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Sloan Center News

The Flex Factor - Workers and Companies Benefit from Job Options

What makes a great job today?

06 October 2009—Employees and employers alike agree that flexibility is an important factor. Options such as the ability to tailor one’s job schedule or telecommute in order to juggle work and personal responsibilities are a key to employees’ success on the job and their overall quality of life, according to the Age & Generations Study conducted by the Sloan Center on Aging & Work at Boston College in 2008.  This study, which surveyed 2,210 U.S. workers, looked at the extent to which age, career, and life-stage influences employees’ experiences at work.  More than 78% of respondents said that having access to flexible work options contributes to their success as employees to a “moderate” or “great extent,” and 90% reported that having access to flexible work options contributes to their overall quality of life to a “moderate” or “great extent.”

The top flexibility options that employees of all ages had access to were:

  • Occasionally requesting changes in their starting or quitting times (74.1%);
  • Controlling the timing of their breaks (72.6%);
  • Having input into the amount of overtime they work (63.3%);
  • Making choices about which shift they work (59.1%);
  • Choosing a work schedule that varies from the company’s typical schedule (58.4%);
  • Taking paid or unpaid time for education or training to improve job skills (67.5%);
  • Taking paid leave for caregiving or other personal or family responsibilities (53.5%);
  • Being allowed to transfer to a job with reduced responsibilities and reduced pay (50.2%);
  • Taking sabbaticals or career breaks and returning to a comparable job (42.9%);
  • Taking paid time off to volunteer in the community (41.0%);
  • Taking extra unpaid vacation days (40.3%); and
  • Working from an off-site location, such as home, for part or all of a regular workweek (40.7%).


Additional job-flex options available to employees included: paid leave to care for family members; job sharing; being able to take extra, unpaid vacation days for personal needs; and phasing into retirement via part-time work.

As we enter National Work & Family Month this week, it pays to note that, regardless of the number of flexible options offered, often times it is the level of “fit” that matters.  Some employees may find a better match between their needs and what is offered at their workplace, and this may depend, in part, on age- or life-stage–related factors.  Among the many groups that make up today’s multigenerational workforce, Center data suggests that the youngest workers (age 26 or younger) were the least likely to report that they have achieved this fit “to a great extent” and the oldest workers (age 62 or older) were the most likely.

All of this sounds great for employees.  So what’s the bottom line for employers in today’s tough economic times?

Offering flexible work options to employees of all age groups has the potential for improving overall workplace effectiveness—increasing productivity while building worker loyalty and reducing costly job turnover.  Among the findings of the Age & Generations Study, the Center notes that offering employee access to the flexibility needed to fulfill work and personal needs was associated with:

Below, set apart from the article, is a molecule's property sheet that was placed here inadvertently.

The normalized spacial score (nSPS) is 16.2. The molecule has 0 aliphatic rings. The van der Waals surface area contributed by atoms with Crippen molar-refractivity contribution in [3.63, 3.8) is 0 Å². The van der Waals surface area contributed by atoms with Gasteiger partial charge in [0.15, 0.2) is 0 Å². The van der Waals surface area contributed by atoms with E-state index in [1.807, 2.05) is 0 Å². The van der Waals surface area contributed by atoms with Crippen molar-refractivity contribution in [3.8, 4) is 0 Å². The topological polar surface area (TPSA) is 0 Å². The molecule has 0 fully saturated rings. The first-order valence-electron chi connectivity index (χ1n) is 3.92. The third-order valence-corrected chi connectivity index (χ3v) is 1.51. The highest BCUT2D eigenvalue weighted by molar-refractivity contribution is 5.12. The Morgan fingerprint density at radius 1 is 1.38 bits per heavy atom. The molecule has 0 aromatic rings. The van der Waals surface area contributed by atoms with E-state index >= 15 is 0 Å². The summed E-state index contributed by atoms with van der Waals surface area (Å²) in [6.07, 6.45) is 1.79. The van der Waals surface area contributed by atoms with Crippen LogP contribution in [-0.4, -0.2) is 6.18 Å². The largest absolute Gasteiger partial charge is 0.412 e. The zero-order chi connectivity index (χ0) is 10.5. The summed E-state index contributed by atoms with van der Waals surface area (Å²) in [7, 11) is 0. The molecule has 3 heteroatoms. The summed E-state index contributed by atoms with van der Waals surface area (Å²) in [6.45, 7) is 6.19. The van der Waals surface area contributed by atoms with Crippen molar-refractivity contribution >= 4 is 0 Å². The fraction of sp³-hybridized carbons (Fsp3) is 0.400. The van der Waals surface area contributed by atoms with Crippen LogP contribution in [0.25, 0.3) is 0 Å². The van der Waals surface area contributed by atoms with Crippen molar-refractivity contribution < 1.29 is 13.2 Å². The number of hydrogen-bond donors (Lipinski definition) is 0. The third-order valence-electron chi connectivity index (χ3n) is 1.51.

• Greater employee engagement;
  • Lower perceptions of work overload;
  • Better physical health and mental health; and
  • Increased satisfaction with work-family balance.

All of these factors can point right back to a company’s profit margins.

For companies that see the benefits of flexibility but don’t yet offer flexible work options as an official employee benefit, the Sloan Center on Aging & Work recommends the following steps to get started:

  • Develop a comprehensive range of flexible work options to create the possibility for all employees to find at least one that works best for them.  If possible, meet with your employees to develop a list of options that fit your business and their needs (as the study notes, there’s no sense in offering bus drivers a telecommuting option!).
  • Make sure supervisors understand and buy into the business reasons for supporting the flex needs of your workers.  All the benefits in the world won’t bolster your balance sheets if supervisors discourage workers from using them.  (In fact, the study found that 40.6% of those surveyed felt there could be negative career consequences associated with using flex options.)
  • Meet with work teams to discuss what accommodations or workflow adjustments are needed to allow for co-workers’ flexibility.  Consider how teams can become involved in workplace flexibility rather than assume that flex arrangements are a private negotiation between a supervisor and an individual employee.
  • Send a strong message to employees that your company is not just family friendly but work-life friendly for all employees of all age groups.  Periodically remind employees of existing options and share success stories of employees who have found their own flexibility fit.